Tell Me Why?

In my last blog I said I would reveal some of the secrets of search, but that has been delayed as I do more fact checking on some of the dozens of scientific studies and papers underlying the forthcoming blog. It is easy to be entertaining, but more difficult to be accurate, and, foolish me, I’m trying to be both. Anyway, before I get into search secrets, I need to expound further on last week’s controversial blog on trial lawyers. I want to share with you my thinking on the causes of the competency challenge. I am reminded of one of my favorite old Beatles songs, Tell Me Why.

More on the Alleged Secrets of My Trial Lawyer Friends and Colleagues

Many of you told me that the trial lawyer competency challenge that I wrote about last week was not really a secret at all. See for instance the public comment to the blog by George Socha saying that:

… this is no secret! Or if it is a secret, it has to be the most poorly kept secret in the legal profession.  …  It has been a popular discussion topic at e-discovery conferences for 15 years. … The disagreement is about what should be done about this lack of understanding and expertise. Many advocate abolishing e-discovery, a fool’s errand in my opinion. Better would be to do as Ralph suggests, buckle down, and start to learn this still because it really is not going to go away.

I agree with my friend George that it is no secret to most of my readers, who are generally other e-discovery experts and insiders, after all I have written about it many times before. But I disagree that it is not a secret to many, for instance, the litigants whom these attorneys represent, a/k/a clients. Do you think clients know about the existence or extent of their attorneys, ahemdifficulties with computer evidence? They are, after all, the ones who pay billions of dollars in attorneys fees to them each year to prosecute and defend law suits.

Besides, the real point of my blog was not so much to once again spill the beans and point out the obvious (to us). The primary purpose of the trial lawyers exposé was to go into why this state of affairs persists. Why does the competency problem endure even though, as George correctly notes, it has been a popular discussion topic at e-discovery conferences for 15 years. I think it is because we have not fully understood the why, that we have failed in the correction. As the Beatles said: Tell me why you cried, and why you lied to me.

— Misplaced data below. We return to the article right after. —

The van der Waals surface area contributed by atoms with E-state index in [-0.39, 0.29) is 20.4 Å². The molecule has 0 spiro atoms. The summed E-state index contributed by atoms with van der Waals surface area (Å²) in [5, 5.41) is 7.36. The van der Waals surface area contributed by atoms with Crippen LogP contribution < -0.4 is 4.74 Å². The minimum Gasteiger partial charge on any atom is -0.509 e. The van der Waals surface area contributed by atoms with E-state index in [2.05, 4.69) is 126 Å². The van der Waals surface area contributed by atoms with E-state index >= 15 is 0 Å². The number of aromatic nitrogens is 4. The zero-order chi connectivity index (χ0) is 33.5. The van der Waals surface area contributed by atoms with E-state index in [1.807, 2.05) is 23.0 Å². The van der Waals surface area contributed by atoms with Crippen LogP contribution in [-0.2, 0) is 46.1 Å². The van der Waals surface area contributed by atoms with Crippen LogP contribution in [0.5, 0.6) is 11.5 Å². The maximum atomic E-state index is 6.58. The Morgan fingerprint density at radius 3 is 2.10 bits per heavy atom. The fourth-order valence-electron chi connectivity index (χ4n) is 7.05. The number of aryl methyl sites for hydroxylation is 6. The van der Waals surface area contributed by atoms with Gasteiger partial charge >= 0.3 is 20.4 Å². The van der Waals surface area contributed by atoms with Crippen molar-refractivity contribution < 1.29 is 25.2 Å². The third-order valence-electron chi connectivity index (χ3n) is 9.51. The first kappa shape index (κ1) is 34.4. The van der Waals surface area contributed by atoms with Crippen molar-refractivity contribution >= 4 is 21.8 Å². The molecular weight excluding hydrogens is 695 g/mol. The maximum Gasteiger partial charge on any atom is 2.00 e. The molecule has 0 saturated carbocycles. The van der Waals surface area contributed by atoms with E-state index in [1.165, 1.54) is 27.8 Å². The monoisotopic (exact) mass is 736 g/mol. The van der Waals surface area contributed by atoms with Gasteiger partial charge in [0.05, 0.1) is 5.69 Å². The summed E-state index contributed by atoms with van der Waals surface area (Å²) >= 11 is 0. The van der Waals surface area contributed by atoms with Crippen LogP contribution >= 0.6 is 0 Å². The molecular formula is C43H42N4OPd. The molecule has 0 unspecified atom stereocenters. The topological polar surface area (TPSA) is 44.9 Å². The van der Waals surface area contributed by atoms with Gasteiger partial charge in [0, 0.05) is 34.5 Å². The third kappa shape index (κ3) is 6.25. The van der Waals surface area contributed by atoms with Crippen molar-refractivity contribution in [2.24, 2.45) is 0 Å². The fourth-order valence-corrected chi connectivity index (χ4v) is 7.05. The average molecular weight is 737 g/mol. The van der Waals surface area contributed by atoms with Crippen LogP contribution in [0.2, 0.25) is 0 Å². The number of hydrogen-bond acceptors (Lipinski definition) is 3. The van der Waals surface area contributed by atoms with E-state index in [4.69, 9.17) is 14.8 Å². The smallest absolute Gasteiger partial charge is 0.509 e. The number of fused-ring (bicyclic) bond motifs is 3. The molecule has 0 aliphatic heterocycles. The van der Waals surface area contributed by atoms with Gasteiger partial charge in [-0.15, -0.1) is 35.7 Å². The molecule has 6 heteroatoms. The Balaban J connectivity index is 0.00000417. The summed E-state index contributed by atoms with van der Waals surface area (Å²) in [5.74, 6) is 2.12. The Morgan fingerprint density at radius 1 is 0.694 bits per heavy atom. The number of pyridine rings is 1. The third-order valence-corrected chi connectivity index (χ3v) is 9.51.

It is not lawyer laziness as some people think. Mere buckling down alone will not solve the problem (although it helps). We have to address the fundamental causes for the resistance, a resistance to change that can, I admit, easily be mistaken for laziness. But, trust me on this as a trial lawyer with over 30 years of experience, trial lawyers are not lazy! One look at their billable hours will prove that, not to mention their many non-billable hours and pro bono contributions. No, there is far more to this resistance to change than that.

We must understand the true cause of trial lawyer resistance in order to fix the problem. If we cannot do that, we may be talking about it at e-discovery conferences for another 15 years. Although frankly, I don’t think the old timers, people my age, will really have that long. Assuming they live that long at all, the under-thirty set of lawyers, the young turks, will push them aside long before then. The same thing is likely to happen to the middle-agers in the 30-50 year old range. For a comic example of what I mean, take a look at my animation of a 26(f) conference: An Animated View of Lawyers at a Rule 26(f) Conference. Also see my other training cartoon: Star Trek Meets e-Discovery: Episode 3 – Starfleet Academy Training. If you are just hoping e-discovery will go away, at least until you retire, you may be in for a rude awakening someday, and that day may be sooner than you expect.

In my last blog I tried to say something new on the topic, in spite of the 15 year pedigree of this secret, by focusing on the causes. I noted six reasons, six fundamental causes for the problem, and in a future blog on the secrets of search, I will suggest one more. Yes, it is the all-important go with the flow, seventh insight. To summarize my analysis from last week, here are six reasons why so many lawyers suffer from e-discovery incompetence:

  1. Historically unprecedented advances in technology engendering an explosion in the volume and complexity of written evidence;